• Disasters also result in displacement of people which can increase GBV especially when it is a protracted period of displacement. Currently there are massive displacements of people taking place in India. Separation of families and collapse of social networks places people in vulnerable situation. Women who rely on neighbors for support may lose these support networks when displaced. Single women are often at even greater risk when displaced.
  • The trauma of losing loved ones and caring for sick and injured during health disasters can have a devastating effect on family relationships. Family members have varied experiences based on gender, age, health status, work status, and whether or not they are able bodied. Workloads often increase and women are responsible for keeping the family together.
  • Individuals and organizations responding to a disaster are often unaware of the increase in domestic violence and ill equipped to identify domestic violence and to respond appropriately. Countries rarely have policies and strategies in place for responding to domestic violence in their disaster preparedness and response plans. Emergency responders are often overwhelmed and unable to respond to reports of domestic violence. Where disasters result in restricted movement then women cannot access services including health care. Sometimes the only way to access women at risk of or experiencing domestic violence is through health care.
  • Men’s ability to fulfill normative cultural expectations to protect and provide for family is strained. They may be left in new and unfamiliar roles in caring for children and family members.
Man leaving Delhi feeds his infant as he walks

Promoting agency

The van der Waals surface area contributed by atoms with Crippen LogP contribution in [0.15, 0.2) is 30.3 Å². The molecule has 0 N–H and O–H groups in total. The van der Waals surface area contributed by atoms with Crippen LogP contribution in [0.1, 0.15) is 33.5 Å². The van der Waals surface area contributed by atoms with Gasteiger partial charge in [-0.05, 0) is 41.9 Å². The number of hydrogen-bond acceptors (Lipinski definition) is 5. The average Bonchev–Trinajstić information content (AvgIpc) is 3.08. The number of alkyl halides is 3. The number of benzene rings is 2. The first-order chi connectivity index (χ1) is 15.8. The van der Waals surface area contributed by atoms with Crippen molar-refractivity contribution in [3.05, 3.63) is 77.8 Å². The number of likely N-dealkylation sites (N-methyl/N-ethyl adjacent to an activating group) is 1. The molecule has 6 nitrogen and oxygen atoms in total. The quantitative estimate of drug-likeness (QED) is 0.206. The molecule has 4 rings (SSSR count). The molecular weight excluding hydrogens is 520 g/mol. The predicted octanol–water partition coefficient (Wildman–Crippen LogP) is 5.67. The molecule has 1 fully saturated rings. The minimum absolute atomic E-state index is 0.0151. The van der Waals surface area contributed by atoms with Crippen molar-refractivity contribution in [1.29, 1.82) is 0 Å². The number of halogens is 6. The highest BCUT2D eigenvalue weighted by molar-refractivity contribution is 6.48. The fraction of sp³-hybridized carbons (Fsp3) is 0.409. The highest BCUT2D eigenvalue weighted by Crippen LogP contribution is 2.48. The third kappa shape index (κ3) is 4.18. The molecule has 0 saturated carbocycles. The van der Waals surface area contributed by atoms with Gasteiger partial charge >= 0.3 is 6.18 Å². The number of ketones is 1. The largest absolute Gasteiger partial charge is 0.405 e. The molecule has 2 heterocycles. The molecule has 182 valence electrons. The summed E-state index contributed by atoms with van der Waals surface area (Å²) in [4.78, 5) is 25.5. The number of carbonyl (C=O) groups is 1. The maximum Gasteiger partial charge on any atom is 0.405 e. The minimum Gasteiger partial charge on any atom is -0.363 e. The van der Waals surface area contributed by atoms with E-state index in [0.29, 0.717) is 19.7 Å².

Public authorities, social agencies, community-based organizations, and media can play a critical role in preventing and addressing domestic violence by supporting organizations that empower women, girls, and other marginalized groups including:

  • Women’s organizations
  • Youth organizations
  • Community based organizations
  • Media: call in shows; dramas; interviews


  • Consider ways to strengthen local capacity to respond to domestic violence during disasters. Assist communities to prevent and report domestic violence.
  • Increase awareness among first responders (such as police, firefighters, health care workers) of the heightened risk of domestic violence. Train staff and volunteers.
  • Utilize various forms of media, especially the radio, to reach isolated individuals and communities.
  • Assume domestic violence is occurring and likely increasing. Encourage attention to domestic violence and to record reports and evidence of potential domestic violence risk and occurrence.
  • Recognize the role of livelihood support to reduce risks associated with impoverishment. Women need to have decision making power in order to seek an escape from abusers. Providing paid sick leave and pay for unpaid care work is one means of ensuring women have the financial means to mitigate and possibly to escape abuse.
  • Public authorities need to develop policies and strategic plans to reduce likelihood of domestic violence and provide a plan to provide resources and services to victims of domestic violence.
  • Recovery after disasters is a long-term process. Public authorities and social support agencies need to address the long term effects on women and support ongoing efforts to improve economic opportunities, access to resources and healthcare, as well as facilitate a return to stable living arrangements and access to social support networks (whether old or new).